Moreover, because many 401(k) plan fees are based on plan size, with large plans generally leveraging their economies of scale to get lower fees, joining a MEP can help small plans reduce overall administrative and investment management expenses. In addition, pooling plan assets provides greater access to better investment options with lower fees. “Any plan with, say, $3 million in assets is not going to get very good pricing on asset management fees,” said Robert J. Toth Jr., an attorney in Ft. Wayne, Ind. “Plans with larger asset bases tend to gain access to better pricing and better investments.”

While MEPs can be attractive to many plan sponsors, “you have to be careful of being oversold,” Toth cautioned. “When choosing a MEP, it's important to avoid those offering the world.” This is particularly true for MEPs that suggest that participating plan sponsors would retain no liability or responsibility for the plan. “Plan sponsors still have some residual obligation to the plan,” said Toth. Significantly, plan sponsors must exercise the same due diligence when choosing a MEP as they would for any other plan vendor.

Perhaps the biggest negative surrounding MEPs is the one-bad-apple rule under which all of the plans in a MEP could be disqualified if one plan sponsor fails to comply with IRS requirements for qualified retirement plans. Some of this risk can be addressed in the plan document by requiring all plans in the MEP to self-correct any mistakes voluntarily and to assume any liability arising from those mistakes, Pozek noted.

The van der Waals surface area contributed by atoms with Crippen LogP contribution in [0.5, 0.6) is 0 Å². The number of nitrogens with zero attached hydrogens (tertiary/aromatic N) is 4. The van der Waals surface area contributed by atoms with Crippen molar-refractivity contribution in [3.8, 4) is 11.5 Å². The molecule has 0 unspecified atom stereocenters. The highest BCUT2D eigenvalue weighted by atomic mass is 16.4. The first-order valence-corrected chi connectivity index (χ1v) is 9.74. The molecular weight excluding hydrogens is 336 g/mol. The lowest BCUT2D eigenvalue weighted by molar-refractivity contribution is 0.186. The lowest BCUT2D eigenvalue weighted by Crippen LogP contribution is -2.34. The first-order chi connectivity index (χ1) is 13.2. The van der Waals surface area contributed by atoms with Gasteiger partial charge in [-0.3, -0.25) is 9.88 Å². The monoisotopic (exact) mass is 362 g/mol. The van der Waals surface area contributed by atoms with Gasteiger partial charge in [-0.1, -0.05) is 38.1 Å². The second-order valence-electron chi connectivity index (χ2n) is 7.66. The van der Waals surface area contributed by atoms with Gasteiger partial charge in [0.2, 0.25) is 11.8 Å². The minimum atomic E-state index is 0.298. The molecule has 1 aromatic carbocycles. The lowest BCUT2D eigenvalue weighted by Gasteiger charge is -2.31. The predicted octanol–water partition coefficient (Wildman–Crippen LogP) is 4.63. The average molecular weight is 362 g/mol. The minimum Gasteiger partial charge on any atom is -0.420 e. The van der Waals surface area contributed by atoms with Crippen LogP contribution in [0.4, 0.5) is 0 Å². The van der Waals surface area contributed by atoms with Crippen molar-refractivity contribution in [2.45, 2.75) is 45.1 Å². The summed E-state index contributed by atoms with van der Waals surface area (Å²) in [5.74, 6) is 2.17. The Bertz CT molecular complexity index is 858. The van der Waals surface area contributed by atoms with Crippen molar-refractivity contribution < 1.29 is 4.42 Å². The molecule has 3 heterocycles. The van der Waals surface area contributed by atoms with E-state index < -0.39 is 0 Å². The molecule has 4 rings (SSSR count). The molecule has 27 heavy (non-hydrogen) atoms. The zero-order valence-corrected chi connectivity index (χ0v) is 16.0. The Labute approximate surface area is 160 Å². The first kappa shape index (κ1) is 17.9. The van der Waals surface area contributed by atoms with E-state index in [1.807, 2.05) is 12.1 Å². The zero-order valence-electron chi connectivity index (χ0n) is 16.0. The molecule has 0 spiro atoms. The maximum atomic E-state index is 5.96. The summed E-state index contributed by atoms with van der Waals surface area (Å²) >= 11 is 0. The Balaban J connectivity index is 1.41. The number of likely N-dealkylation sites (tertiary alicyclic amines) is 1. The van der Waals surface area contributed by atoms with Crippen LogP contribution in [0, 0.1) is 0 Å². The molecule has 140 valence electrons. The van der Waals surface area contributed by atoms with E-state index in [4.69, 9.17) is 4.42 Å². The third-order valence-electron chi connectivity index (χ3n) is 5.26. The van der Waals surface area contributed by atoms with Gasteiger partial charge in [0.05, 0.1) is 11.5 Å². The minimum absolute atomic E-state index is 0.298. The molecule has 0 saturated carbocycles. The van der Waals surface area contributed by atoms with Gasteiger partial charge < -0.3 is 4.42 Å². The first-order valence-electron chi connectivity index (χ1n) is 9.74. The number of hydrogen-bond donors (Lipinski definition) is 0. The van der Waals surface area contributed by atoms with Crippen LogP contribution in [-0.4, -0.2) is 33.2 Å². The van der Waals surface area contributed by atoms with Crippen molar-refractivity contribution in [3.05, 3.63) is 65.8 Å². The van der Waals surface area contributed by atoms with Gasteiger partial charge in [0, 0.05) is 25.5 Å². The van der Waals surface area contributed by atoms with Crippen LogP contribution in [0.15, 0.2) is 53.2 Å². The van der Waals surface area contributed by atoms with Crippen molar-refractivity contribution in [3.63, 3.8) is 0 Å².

Overall, while a MEP can be a good choice for some employers, it is not right for every organization. “Plan sponsors need to ask themselves whether they need what the MEP is offering,” advised Pozek. “If I don't need it, it should not matter how cheap I can get it.”

Joanne Sammer is a New Jersey-based freelance writer.

Related Articles—External:

Multiple Employer Plans, Revisited, Morningstar Advisor, October 2011

Strength in Numbers: As fiduciary concerns grow, multiple employer plans look compelling to some companies, Plan Sponsor, October 2011

"Multiple" Choice: What to Know About Multiple Employer Plans, Plan Adviser, September 2011

The Smaller the 401(k) Plan, the Bigger the Problems, The Rosenbaum Law Firm P.C., 2011

Quick Links:

SHRM Online Benefits Discipline

SHRM Online Retirement Plans Resource Page